Disadvantages of Nonqualified Deferred Compensation

Income Deferral

The employer’s income tax deduction is ordinarily deferred until the year in which income is taxable to the covered employee. This may be as many as twenty or more years from the time when the employer begins financing the obligation (for example, by paying premiums on a life insurance policy). However, if cash flow is a problem, the employer can reduce the contribution to the amount equal to the net, post-deduction contribution cost that the employer would have incurred, had an immediate deduction been available. For example, if the employer is in a 40 percent bracket (federal and state), and a deduction were allowed immediately, a contribution of $10,000 would result in a $4,000 deduction and an after-deduction cost of $6,000. So, in this example, a solution to cash flow problems might be to contribute only $6,000 each year.


From the employee’s perspective, the right to assets in a nonqualified plan is ordinarily less than bulletproof. The executive is relying mainly on the employer’s unsecured promise to pay.

This is because in order to avoid most of the requirements of ERISA, a NQDC plan has to be unfunded (i.e., no money or other assets can be placed beyond the claims of the employer’s other creditors). In essence, even if the employer has been regularly paying life insurance premiums to informally fund its obligation under the agreement, the employee relies not on the life insurance policy, but rather on the naked (albeit contractual) promise of the employer to pay the designated benefits.

Other than that contractual promise, the employee has no assurance of being paid. When the time for payments comes, the employer may not be willing to make promised payments, or may not have enough money to make them. Furthermore, if there is a corporate takeover, future management may not keep the prior management’s promises, or at least not without a long, expensive, grueling lawsuit. The bottom line is that a nonqualified deferred compensation plan is generally not as secure as a qualified plan, from the retiring employee’s perspective.

The current solution of choice to this lack of security is the rabbi trust (so called because the first such trust was established to provide post-retirement security for a rabbi). A rabbi trust is generally an irrevocable trust that holds the assets of the plan apart from the employer, but not apart from the employer’s creditors. The employer gives up the use of plan investments and cannot reclaim those plan assets until all plan obligations have been met. Trust assets are dedicated solely to providing benefits to the employees covered under the plan, with one major exception: if the employer becomes insolvent or bankrupt, the assets become available to the general creditors of the employer, so that covered employees are compelled to line up with all other general creditors of the employer.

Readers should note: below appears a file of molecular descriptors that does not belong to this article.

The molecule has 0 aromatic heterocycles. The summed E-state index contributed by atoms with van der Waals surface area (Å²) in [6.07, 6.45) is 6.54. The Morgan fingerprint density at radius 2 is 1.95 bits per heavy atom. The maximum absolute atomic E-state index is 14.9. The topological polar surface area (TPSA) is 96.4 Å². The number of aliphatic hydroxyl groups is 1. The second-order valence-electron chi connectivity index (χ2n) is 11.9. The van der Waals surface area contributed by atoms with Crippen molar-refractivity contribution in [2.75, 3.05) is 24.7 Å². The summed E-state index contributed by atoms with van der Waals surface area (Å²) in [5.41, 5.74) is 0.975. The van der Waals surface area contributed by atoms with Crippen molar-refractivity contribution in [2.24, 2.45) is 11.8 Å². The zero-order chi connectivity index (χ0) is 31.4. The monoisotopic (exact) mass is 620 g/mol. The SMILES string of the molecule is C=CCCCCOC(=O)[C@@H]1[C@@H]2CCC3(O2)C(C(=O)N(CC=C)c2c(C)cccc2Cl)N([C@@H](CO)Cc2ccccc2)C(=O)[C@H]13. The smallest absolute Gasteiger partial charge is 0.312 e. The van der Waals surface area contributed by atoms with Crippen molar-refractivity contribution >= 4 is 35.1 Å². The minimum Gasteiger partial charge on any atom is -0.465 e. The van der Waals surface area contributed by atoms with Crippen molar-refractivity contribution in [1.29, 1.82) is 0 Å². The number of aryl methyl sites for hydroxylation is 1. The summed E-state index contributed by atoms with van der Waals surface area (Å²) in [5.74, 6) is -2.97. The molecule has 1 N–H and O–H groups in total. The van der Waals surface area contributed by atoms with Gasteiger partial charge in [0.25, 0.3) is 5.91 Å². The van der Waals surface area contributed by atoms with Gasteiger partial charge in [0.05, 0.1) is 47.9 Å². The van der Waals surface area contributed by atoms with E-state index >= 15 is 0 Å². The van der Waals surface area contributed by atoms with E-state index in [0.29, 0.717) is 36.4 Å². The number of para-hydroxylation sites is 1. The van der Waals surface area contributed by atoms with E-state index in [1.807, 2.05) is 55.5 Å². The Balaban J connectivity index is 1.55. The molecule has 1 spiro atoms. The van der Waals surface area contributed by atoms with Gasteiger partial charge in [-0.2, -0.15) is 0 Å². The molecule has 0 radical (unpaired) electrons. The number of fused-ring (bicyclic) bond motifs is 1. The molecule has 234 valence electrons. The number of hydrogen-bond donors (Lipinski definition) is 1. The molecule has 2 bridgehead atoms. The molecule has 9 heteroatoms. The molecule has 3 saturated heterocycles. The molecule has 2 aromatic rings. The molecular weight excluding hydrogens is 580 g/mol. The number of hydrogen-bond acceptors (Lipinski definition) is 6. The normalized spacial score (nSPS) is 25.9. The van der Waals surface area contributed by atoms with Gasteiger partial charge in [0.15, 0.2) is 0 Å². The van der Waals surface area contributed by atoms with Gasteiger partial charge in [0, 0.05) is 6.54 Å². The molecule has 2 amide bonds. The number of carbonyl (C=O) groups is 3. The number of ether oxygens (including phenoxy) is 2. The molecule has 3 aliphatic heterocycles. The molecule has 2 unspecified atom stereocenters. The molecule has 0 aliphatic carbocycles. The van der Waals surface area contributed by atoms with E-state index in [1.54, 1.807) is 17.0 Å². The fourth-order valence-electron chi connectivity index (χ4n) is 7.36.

In short, the rabbi trust will protect employees against the employer’s change of heart, and against change of management, but not against the employer’s insolvency.

Lack of Confidentiality

Required accounting disclosure reduces confidentiality.5 A complete discussion of accounting for deferred compensation is beyond the scope of this book, and plan sponsors should consult an accounting professional for advice regarding accounting for deferred compensation. However, in general nonqualified plans entail obligations that must be reflected on the employer’s books and may therefore be subject to scrutiny under certain circumstances. This is compared to many forms of qualified plans in which the employer is free of any accounting responsibilities once a contribution has been made to a third-party plan provider.

Limited Availability

Not all employers can or should take advantage of these plans. Pass-through entities such as an S corporation, a partnership, Limited Liability Company (LLC), or a sole proprietorship generally cannot effectively utilize a nonqualified plan for owner employees (with the possible exception of minority owners), so that the use of such a plan is generally limited to a C corporation if the intent is to include an owner employee. Thus, the use of these plans with pass-through entities is limited to a select group of nonowner key employees.

Nonprofit corporations and governmental organizations can use these plans, but they are subject to special, highly restrictive rules under Code section 457. Second, there should be a high probability that the corporation will be fiscally sound long enough to be around when the promised payments are to be made. A nonqualified plan is of no use to either the employer or the covered employee if the business is no longer in existence when the distribution date arrives.

Reproduced with permission.  Copyright The National Underwriter Co. Division of ALM

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